Local Public Radio Tosses Rolodex to Get Real
They call it the Public Insight Network, but it ought to be called real-people journalism.
For months, Colorado Public Radio has been using the Internet to construct a database of thousands of regular folks to find out what they think about everything from the environment to the Rockies in the World Series.These days, my old friend and former colleague Dan Meyers calls himself “the head PINhead.” He runs the Public Insight Network and is starting to focus on politics. In the run-up to the 2008 elections, he’ll be looking for trends.
For instance, early results of Public Insight’s political networking show some people switching parties. If enough people in the network seem to be doing that, Meyers and company will check their anecdotes against the Secretary of State’s records to measure the actual impact.
Ditto for matters and public records in areas such as health care, schools and mass transit.
“We’re neutral politically and in all other areas,” Meyers promised in an interview. “We ask what issues are important to you and why. When we do that, we ask if you have any stories to tell.”
Those stories could get you on the air, like the lady who revealed her creation of “the rally skirt.” It is a variation of rally hats — ball caps worn inside out or upside down by baseball fans when their team needs a superstitious boost.
Alas, the woman’s habit of turning her skirt backwards offered too little mojo to help the hapless Rockies in the Series.
Perhaps a skirtless “rally streak” along the base paths at Coors Field would have worked.
Meanwhile, the Public Insight Network is doing just fine. Its database now boasts 1,882 names, including political leaders, business leaders and plenty of plain old Coloradans. In the coming years Meyers expects it to grow to well over 10,000 people.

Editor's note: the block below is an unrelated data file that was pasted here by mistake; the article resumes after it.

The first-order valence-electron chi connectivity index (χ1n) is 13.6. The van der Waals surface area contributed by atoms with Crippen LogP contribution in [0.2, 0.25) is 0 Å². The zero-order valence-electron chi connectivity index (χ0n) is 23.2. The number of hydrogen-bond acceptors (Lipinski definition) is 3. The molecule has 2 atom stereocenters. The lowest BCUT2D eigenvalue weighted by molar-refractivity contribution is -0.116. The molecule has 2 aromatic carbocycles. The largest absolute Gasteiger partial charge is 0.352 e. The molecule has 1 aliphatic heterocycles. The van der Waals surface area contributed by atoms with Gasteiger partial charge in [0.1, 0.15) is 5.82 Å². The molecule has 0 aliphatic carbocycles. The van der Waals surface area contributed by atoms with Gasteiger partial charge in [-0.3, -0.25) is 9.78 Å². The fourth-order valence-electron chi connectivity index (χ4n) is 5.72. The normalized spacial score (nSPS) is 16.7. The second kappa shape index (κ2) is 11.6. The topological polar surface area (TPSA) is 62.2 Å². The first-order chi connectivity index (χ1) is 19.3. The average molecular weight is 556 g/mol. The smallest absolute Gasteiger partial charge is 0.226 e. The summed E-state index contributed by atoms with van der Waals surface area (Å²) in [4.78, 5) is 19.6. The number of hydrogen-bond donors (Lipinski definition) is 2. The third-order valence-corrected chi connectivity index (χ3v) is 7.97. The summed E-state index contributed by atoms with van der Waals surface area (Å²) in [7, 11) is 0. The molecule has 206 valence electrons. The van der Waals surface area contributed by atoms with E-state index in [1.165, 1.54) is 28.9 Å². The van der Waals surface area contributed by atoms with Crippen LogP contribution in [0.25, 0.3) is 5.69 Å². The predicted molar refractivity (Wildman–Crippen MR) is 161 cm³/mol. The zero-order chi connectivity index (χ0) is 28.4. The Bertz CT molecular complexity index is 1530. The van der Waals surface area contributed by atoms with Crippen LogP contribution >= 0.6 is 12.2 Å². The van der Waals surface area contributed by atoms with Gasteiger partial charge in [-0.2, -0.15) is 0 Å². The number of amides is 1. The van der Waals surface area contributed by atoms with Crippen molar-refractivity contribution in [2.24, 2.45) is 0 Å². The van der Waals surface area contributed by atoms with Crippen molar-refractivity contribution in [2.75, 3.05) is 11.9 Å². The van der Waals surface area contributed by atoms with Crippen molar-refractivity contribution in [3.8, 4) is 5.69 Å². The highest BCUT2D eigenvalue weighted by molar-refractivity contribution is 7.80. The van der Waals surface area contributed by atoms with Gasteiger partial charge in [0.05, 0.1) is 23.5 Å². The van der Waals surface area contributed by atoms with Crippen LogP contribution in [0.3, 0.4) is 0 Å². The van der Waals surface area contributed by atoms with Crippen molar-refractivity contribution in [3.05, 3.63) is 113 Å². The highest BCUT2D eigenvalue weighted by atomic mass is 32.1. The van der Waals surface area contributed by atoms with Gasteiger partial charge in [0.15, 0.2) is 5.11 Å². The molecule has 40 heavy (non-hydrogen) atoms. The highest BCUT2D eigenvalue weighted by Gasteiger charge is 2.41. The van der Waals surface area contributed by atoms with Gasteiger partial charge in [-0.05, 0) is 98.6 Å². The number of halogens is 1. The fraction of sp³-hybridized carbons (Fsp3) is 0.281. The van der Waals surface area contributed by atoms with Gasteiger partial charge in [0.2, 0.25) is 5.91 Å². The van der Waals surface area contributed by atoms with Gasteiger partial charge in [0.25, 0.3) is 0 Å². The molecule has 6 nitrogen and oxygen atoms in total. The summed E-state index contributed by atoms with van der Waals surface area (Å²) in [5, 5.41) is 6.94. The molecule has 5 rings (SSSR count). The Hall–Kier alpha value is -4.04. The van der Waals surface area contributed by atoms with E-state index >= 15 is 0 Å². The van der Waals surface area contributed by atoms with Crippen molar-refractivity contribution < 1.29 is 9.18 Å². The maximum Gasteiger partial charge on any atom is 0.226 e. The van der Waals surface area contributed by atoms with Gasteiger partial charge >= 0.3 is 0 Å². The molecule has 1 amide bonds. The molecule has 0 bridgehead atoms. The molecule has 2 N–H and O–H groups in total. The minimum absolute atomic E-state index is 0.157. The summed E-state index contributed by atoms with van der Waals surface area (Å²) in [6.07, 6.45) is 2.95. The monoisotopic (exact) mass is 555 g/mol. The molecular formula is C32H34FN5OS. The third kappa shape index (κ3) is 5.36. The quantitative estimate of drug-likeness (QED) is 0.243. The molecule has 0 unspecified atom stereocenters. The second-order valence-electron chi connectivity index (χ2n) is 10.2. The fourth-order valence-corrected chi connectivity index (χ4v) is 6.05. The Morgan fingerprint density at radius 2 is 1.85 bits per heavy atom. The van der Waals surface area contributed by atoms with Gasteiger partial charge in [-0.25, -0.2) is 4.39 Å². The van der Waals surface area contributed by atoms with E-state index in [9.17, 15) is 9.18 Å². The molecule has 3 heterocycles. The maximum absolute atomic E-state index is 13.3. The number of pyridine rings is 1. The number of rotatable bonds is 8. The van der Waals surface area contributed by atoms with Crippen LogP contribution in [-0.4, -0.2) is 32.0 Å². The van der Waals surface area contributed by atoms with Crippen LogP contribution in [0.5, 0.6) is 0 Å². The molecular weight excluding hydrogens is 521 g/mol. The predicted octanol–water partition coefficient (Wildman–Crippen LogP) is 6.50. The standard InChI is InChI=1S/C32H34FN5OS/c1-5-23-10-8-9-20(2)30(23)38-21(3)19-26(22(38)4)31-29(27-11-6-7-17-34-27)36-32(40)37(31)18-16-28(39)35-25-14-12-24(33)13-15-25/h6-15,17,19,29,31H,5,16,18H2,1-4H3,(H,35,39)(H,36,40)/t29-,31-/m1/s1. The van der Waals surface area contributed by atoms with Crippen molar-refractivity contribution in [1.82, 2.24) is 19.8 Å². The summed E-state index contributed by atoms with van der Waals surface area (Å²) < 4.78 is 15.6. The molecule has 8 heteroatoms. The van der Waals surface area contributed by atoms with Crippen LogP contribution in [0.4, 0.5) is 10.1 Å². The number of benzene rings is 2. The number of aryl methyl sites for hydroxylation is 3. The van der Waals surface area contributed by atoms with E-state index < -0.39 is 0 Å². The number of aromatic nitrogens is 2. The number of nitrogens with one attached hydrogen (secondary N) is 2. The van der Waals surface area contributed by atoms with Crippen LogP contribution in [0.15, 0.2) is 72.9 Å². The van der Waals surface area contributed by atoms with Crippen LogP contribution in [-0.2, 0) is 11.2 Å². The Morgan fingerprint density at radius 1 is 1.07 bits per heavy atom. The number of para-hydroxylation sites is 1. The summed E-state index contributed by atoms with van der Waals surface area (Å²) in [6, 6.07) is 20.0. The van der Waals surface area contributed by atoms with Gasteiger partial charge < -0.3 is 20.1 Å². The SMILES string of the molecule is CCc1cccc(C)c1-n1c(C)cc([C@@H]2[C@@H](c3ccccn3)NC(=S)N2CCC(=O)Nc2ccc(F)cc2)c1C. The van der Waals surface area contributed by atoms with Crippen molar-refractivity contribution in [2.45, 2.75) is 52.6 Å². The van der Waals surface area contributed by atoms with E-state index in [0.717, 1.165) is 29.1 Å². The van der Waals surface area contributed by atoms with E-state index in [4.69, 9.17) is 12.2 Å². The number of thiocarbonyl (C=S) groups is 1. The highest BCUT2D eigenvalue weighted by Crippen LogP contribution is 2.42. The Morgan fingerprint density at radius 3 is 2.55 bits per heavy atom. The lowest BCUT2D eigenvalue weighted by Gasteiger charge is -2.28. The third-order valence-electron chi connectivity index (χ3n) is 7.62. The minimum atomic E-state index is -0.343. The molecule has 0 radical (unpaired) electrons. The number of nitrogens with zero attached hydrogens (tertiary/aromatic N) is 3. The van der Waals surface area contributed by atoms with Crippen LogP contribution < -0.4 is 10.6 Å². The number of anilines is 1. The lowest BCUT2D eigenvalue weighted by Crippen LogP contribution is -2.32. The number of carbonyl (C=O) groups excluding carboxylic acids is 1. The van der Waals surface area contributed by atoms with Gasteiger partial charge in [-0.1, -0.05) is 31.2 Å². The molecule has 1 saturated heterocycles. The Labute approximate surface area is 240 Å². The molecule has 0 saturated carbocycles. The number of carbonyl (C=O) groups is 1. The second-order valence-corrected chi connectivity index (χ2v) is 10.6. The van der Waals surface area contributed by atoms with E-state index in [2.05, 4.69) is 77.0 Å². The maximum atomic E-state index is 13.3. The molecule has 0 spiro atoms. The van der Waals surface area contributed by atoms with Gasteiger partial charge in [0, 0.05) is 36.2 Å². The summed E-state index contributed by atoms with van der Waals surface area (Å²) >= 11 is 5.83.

All bring personal stories and individual specialties.
“People know a lot,” said Meyers. “And they’re interesting.
“In asking about health care, we heard from dozens of people, but two got our attention. They had gone overseas to get medical attention. Then, we discovered a bill in the legislature to deal with that. We ended up doing a story about a guy who went to India for a heart procedure.”
Here’s your chance to audition for reality radio. While sharing personal experiences, PIN members may suggest stories for the station to cover. The database is secure, Meyers said. Only he and his boss have access. They promise not to sell your information or use it in fundraising. The single restriction seems to be that you must be at least 13 years old to join.
You must also understand that one day you could be called for comment on a matter on which you seem to have insight.
Don’t worry, Meyers said, you don’t have to talk.
It is likely many will. So the breadth and depth of the Public Insight database will carry the concept of citizen media to another plateau.
The program in Colorado is one of only five being piloted around the country. It is based on a model perfected by Minnesota Public Radio. It gives new meaning to vox populi – the voice of the people – and is innovative enough that The Denver Foundation just awarded PIN a $20,000 grant. The money will help move journalism in a new direction.
“What we found,” said Meyers, “was a way to get past the usual suspects in the Rolodex and get to the public for expertise and experience.”
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